The Association for Social Policies, Gender Identity and Sexual Orientation (SPOD), an Istanbul-based NGO which has been active since 2011 in training lawyers and medical professionals about LGBT rights, and advocating for anti-discrimination legislation on a national level, established a platform in July 2013 to formulate the demands of the LGBT community from municipalities. They also encouraged and supported openly gay and transvestite candidates. Over the past 20 years of LGBT activism in Turkey, this was the first time the LGBT community engaged directly in mainstream politics. Prior to the elections, with the initiative of SPOD, a number of CHP and HDP candidates signed a protocol committing to take LGBT rights and anti-discrimination policies into consideration in their municipal work.

In the past few years, the ruling Justice and Development Party (AKP) has incrementally stepped up its propagation of a conservative agenda, with a focus on protecting traditional-family-based lifestyles, values, and morals. From interfering in the co-ed living arrangements of students to depicting homosexuality as a sickness, representatives of the ruling party have provided ample reasons for concern for segments of the society that prioritise individual choice over the traditional gender norms of the country. Although big cities are polarised, particularly starkly on these grounds, having secured 45 percent of the countrywide vote in the local elections can be seen as a strong subscription to AKP's conservative agenda.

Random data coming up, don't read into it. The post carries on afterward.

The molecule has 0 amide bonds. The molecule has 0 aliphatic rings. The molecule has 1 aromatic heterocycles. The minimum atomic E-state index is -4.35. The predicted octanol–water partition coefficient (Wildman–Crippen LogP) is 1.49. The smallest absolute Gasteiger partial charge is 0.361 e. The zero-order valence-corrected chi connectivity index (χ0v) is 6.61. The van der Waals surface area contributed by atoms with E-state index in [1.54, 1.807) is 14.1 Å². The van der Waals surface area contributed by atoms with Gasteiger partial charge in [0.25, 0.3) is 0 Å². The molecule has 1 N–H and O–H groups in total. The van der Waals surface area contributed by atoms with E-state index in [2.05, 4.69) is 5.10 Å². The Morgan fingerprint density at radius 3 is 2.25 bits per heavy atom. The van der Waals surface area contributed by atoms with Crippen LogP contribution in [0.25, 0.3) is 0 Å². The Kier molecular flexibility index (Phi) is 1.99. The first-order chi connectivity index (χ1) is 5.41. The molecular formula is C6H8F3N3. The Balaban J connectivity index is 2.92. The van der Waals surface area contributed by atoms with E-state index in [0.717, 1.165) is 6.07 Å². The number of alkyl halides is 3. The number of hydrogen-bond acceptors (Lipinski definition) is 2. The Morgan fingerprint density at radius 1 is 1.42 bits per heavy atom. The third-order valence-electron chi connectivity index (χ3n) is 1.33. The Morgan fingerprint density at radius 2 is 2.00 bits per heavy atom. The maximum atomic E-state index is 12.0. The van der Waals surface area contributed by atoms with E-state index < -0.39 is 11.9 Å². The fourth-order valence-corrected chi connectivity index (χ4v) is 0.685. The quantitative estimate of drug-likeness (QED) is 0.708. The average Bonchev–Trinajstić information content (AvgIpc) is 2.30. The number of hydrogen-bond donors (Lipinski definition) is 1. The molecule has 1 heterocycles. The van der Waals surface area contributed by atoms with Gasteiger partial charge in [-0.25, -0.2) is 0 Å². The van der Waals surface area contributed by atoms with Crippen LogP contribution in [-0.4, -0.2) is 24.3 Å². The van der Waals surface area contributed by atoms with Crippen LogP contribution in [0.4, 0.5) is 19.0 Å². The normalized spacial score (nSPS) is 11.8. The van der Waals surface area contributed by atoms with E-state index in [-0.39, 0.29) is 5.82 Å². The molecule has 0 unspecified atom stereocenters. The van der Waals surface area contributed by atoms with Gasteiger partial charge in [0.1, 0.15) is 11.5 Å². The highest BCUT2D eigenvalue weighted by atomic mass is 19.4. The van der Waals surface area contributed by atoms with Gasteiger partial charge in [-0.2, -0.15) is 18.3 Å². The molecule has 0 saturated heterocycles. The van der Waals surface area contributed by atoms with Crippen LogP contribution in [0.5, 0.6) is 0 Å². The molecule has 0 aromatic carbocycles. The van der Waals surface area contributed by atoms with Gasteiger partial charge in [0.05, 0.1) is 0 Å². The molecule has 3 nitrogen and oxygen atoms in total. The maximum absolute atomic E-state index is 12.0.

Looking at the election results on a macro level and listening to the rhetoric of the victors, it is clear that the social conservative class and patriarchal conceptions dominate the political domain as before, however there are glimmers of hope to be found in unlikely places.

Diba Nigar Goksel is editor in chief at Turkish Policy Quarterly. She writes mainly on Turkish foreign policy in the neighborhood, Turkey-EU relations, the Caucasus, democratisation and gender rights.

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The views expressed in this article are the author's own and do not necessarily reflect Al Jazeera's editorial policy.